Tim Henman was finally nailed last night by Roger Federer, the Wimbledon champion and world No 1, whom he had defeated six times in their previous seven matches.
Federer, who required only 62 minutes to overwhelm Henman 6-3, 6-3, in the final of the Pacific Life Open Masters Series tournament in Indian Wells, California, had previously beaten Henman only by default. That was at the Nasdaq Open Masters Series event in Key Biscayne, Florida in 2002. Henman twisted his neck trying to avoid a passer-by as he stepped out of the locker room and had to retire after losing the opening set 6-2.
The only mishap last night involved the British No 1's game slowly crumbling under the pressure of a superb performance by the 22-year-old Swiss. Both he and Henman had played some spectacular tennis en route to the final, but yesterday Federer was well and truly the master of the court.
Henman's last two victories against Federer were both indoors, in contrast to the 100-degree dry heat of the Californian desert, where his prospects disappeared into the thin air.
Federer, who edged a tight three-set contest against Andre Agassi in the semi-finals, seemed to have sharpened his game in the process rather than being weakened by the experience. Henman, who had swept past Irakli Labadze, a Georgian qualifier, in his semi-final, lacked the precision to combat Federer.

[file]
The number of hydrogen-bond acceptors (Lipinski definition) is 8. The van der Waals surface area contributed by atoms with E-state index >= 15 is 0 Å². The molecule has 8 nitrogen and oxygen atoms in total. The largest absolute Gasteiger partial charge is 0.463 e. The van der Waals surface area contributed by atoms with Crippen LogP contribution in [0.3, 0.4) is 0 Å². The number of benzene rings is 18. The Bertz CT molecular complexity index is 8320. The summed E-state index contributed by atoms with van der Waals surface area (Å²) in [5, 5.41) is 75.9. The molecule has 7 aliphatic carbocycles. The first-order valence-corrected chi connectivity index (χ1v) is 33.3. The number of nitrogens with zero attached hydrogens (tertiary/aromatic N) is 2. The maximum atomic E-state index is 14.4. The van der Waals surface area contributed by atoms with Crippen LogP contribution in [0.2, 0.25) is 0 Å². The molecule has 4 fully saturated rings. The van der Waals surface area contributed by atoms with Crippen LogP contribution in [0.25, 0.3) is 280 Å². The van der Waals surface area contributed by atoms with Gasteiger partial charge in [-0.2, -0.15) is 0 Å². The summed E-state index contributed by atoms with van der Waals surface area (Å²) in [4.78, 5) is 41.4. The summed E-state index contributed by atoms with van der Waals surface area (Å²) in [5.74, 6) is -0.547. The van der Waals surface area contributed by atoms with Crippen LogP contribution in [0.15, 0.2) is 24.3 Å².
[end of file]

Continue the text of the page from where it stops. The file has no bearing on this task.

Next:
The highlight of the tournament for Henman was his quarter-final win against the big-serving American, Andy Roddick, who held a match point in the second set. Nonetheless, Henman's endeavours consolidated his position in the world's top 10. He now stands at No 8 in the rankings. "I had some half chances, and you have to take those against a player of Roger's class," Henman said.
There was little between the players in the early games. However, once Federer broke for 3-1 in the opening set, his game appeared to take on an authority Henman was unable to match.
Henman double-faulted for the first time at 15-15 in that fourth game. Federer then conjured an amazing angled back-hand half-volley winner to counter a Henman drop shot on the third point before passing the Briton for 15-40. Henman served away the first break point, only to be trapped by a forehand down the line as Federer converted the second opportunity.
Henman missed with an overhead shot as Federer held for 4-1 and the set ended with the first love games of the match, Henman holding for 3-5 and Federer boldly serving out the set on his first set point.
The more assured Federer became, the more Henman was prone to errors. He double-faulted a second time to lose his serve in the third game of the second set. Federer broke for the third time in the ninth game, Henman netting a backhand on the first match point.
It was Henman's second Indian Wells final in three years, but he fared no better on the first occasion, in 2002, when he lost to the Australian Lleyton Hewitt in straight sets.
As he heads to Florida for this week's Nasdaq Open, Henman and his coach, Paul Annacone, will have time to reflect on a promising start to the season, albeit with an anti-climax yesterday.
At the end of last year, Annacone contributed to Henman's first Masters series title in Paris by telephone before his appointment as coach. He has encouraged Henman to be more aggressive in his play, and although there will be setbacks like yesterday, when he ran into the best player in the world on top form, he will persevere with the strategy, knowing that it is the only way he can prosper as his career moves towards its final stages.Reuse content